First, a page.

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Oracle Database Hot Backup and Recovery

This article demonstrates Oracle database hot backup and recovery process. Please note that this method is no longer used in real-time as RMAN does way better job at database backup & recovery.

This is just good to know activity but do not implement it in real time. Knowing how Oracle hot backup and recovery process works, it helps you understand Oracle RMAN better.

Hot Backup Overview

  • Taking the backup while the database is up and running is called hot backup

  • During hot backup database will be in fuzzy state and still users can perform transactions which makes backup inconsistent

  • Whenever we place a tablespace or database in begin backup mode, following happens

    • The corresponding datafiles header will be freezed i.e CKPT process will not update latest SCN

    • Body of the datafile is still active i.e DBWRn will write the dirty blocks to datafiles

  • After end backup, datafile header will be unfreezed and CKPT process will update latest SCN immediately by taking that information from controlfiles

  • During hot backup, we will observe much redo generated because oracle will copy entire data block as redo entry into LBC. This is to avoid fractured block

  • A block fracture occurs when a block is being read by the backup, and being written to at the same time by DBWR. Because the OS (usually) reads blocks at a different rate than Oracle, your OS copy will pull pieces of an Oracle block at a time. What if the OS copy pulls half a block, and while that is happening, the block is changed by DBWR? When the OS copy pulls the second half of the block it will result in mismatched halves, which Oracle would not know how to reconcile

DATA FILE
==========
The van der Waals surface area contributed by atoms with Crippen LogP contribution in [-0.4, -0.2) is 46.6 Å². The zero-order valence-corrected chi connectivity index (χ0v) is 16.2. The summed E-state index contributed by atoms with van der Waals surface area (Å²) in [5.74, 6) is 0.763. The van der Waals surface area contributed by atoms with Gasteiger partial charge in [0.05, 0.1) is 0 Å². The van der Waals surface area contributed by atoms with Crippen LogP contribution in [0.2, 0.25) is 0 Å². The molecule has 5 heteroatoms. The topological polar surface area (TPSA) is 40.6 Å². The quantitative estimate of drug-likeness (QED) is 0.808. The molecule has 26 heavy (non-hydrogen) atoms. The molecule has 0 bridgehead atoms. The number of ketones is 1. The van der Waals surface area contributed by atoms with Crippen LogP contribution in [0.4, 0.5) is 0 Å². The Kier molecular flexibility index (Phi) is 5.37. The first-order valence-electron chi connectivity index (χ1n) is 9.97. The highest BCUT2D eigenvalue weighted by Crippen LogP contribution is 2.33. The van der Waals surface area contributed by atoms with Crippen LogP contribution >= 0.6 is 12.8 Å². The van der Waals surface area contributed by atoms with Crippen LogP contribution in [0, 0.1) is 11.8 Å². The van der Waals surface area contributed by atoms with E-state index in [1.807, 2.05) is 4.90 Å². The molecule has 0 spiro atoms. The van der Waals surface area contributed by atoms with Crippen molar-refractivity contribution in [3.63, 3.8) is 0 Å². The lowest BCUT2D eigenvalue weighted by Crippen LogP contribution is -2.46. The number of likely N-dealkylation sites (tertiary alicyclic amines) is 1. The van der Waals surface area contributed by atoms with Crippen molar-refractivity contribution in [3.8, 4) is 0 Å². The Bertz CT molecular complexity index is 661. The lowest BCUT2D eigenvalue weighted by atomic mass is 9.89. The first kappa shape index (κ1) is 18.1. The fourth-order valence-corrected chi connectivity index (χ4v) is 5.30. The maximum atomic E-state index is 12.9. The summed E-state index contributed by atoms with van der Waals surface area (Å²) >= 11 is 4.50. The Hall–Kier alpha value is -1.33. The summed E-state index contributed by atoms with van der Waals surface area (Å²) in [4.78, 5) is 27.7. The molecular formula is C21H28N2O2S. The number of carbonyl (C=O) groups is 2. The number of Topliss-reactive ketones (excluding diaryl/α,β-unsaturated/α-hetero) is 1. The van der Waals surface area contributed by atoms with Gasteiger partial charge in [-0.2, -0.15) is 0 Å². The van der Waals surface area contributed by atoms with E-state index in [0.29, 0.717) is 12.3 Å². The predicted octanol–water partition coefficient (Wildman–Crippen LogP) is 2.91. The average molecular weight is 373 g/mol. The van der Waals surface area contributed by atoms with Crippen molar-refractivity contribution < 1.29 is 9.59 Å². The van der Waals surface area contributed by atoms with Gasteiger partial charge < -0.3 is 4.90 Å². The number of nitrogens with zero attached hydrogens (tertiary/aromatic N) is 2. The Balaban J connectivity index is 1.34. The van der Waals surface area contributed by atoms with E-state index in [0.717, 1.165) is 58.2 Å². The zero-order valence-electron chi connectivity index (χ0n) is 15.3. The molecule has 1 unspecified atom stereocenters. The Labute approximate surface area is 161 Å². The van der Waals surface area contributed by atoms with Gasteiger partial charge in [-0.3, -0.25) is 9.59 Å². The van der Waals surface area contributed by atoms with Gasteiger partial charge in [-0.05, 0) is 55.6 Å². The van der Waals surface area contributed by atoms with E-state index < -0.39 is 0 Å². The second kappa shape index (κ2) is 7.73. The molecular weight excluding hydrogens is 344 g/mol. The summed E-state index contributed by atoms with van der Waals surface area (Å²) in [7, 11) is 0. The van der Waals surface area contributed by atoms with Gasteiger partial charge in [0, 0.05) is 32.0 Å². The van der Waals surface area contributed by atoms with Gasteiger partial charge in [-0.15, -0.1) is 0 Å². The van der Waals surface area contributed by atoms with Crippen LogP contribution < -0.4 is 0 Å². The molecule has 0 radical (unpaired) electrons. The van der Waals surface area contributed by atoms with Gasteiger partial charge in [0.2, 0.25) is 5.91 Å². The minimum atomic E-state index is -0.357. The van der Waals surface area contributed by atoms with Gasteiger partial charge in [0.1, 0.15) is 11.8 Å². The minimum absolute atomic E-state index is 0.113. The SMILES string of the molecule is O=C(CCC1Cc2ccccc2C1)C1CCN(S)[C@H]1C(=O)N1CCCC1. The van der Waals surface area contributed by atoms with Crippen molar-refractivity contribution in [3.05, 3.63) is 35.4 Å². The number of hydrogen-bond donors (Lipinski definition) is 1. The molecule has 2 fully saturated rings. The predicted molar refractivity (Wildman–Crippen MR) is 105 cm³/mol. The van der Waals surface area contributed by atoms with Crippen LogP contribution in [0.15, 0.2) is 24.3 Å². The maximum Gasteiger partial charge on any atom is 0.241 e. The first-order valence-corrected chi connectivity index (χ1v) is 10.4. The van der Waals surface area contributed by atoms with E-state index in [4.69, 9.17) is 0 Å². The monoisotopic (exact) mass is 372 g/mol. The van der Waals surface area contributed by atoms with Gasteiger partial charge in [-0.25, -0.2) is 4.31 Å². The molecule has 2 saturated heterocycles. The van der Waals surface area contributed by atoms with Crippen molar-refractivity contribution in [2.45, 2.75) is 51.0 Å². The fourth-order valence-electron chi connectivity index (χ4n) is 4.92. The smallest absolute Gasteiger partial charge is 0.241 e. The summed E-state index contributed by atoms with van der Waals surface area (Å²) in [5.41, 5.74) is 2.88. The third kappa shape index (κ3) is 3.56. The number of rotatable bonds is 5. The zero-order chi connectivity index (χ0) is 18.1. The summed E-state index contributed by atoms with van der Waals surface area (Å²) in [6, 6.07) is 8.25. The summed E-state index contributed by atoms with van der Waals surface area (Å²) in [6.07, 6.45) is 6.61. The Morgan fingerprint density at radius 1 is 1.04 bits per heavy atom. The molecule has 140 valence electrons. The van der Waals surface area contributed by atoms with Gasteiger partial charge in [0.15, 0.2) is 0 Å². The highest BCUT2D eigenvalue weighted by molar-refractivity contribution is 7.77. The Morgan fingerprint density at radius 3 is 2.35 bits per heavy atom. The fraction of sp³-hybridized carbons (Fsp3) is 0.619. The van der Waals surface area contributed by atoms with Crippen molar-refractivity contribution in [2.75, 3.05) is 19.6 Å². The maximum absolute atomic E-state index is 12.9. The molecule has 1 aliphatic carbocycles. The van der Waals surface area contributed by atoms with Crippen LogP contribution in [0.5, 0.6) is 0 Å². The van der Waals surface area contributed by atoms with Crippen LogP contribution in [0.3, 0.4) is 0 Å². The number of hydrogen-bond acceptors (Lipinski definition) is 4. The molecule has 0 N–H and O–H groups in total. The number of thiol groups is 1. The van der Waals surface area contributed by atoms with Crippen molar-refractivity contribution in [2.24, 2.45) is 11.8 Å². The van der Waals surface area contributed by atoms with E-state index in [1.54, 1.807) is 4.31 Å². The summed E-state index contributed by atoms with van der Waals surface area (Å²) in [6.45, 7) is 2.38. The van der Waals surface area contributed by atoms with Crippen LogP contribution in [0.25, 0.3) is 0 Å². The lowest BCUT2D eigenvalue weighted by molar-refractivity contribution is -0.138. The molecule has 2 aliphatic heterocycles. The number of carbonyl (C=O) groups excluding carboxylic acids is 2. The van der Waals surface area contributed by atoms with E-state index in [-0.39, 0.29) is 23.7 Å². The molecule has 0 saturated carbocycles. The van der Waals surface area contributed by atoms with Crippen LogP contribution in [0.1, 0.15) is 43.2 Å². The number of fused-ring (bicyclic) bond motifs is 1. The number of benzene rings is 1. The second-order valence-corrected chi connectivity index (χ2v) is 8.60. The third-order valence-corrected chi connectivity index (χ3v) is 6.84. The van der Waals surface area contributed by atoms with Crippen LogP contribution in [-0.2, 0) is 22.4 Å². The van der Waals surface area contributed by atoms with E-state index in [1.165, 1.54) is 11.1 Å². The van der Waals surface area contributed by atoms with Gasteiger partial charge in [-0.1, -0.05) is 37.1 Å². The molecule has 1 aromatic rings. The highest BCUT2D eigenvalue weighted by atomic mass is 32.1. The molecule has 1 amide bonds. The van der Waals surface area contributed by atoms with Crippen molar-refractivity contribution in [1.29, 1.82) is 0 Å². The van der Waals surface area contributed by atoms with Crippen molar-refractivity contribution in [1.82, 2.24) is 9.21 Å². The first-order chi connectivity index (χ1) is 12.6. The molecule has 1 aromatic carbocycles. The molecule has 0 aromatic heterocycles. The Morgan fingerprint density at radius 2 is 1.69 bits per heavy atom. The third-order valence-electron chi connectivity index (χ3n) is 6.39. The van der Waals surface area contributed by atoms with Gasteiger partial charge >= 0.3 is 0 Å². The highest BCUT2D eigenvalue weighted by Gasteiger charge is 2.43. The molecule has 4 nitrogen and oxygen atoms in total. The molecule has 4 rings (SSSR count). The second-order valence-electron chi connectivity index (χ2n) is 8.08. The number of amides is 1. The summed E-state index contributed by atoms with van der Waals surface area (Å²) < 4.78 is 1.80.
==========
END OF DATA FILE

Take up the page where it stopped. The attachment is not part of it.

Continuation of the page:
• This is also why the SCN of the datafile header does not change when a tablespace enters hot backup mode. The current SCNs are recorded in redo, but not in the datafile. This is to ensure that Oracle will always recover over the datafile contents with redo entries. When recovery occurs, the fractured datafile block will be replaced with a complete block from redo, making it whole again

Note: Database should be in archivelog mode to perform hot backup

Taking hot backup

Put the database in begin backup mode

Alter database begin backup;

Copy all database related files to backup location. Create a location on OS where you can copy backup files. Eg /u02/db_backup/hot_bkp_12_jan/

Get the location of datafiles, controlfiles, redolog files

select name from v$datafile;
select name from v$controlfile;
select member from v$logfile;

Copy above files using Linx cp command to backup location

cp <data_files> <backup_location>

Put DB in end backup mode

Alter database end backup;

Take manual controlfile backup

Alter database backup controlfile to '/u02/db_backup/hot_bkp/ctrolfile_DB_level_bkp.ctl';

Alter database backup controlfile to trace as '/u02/db_backup/hot_bkp/ctrolfile_trace_bkp.ctl';

Backup the archive logs generated during the begin backup and end backup mode.


Copy above archive log files to the backup location using the Linux cp command.

Important queries

Sometimes you want to check which tablespaces inside the database are specifically kept in BACKUP mode. Use below query to get all the tablespaces which are ACTIVE mode (means they are under BEGIN BACKUP mode)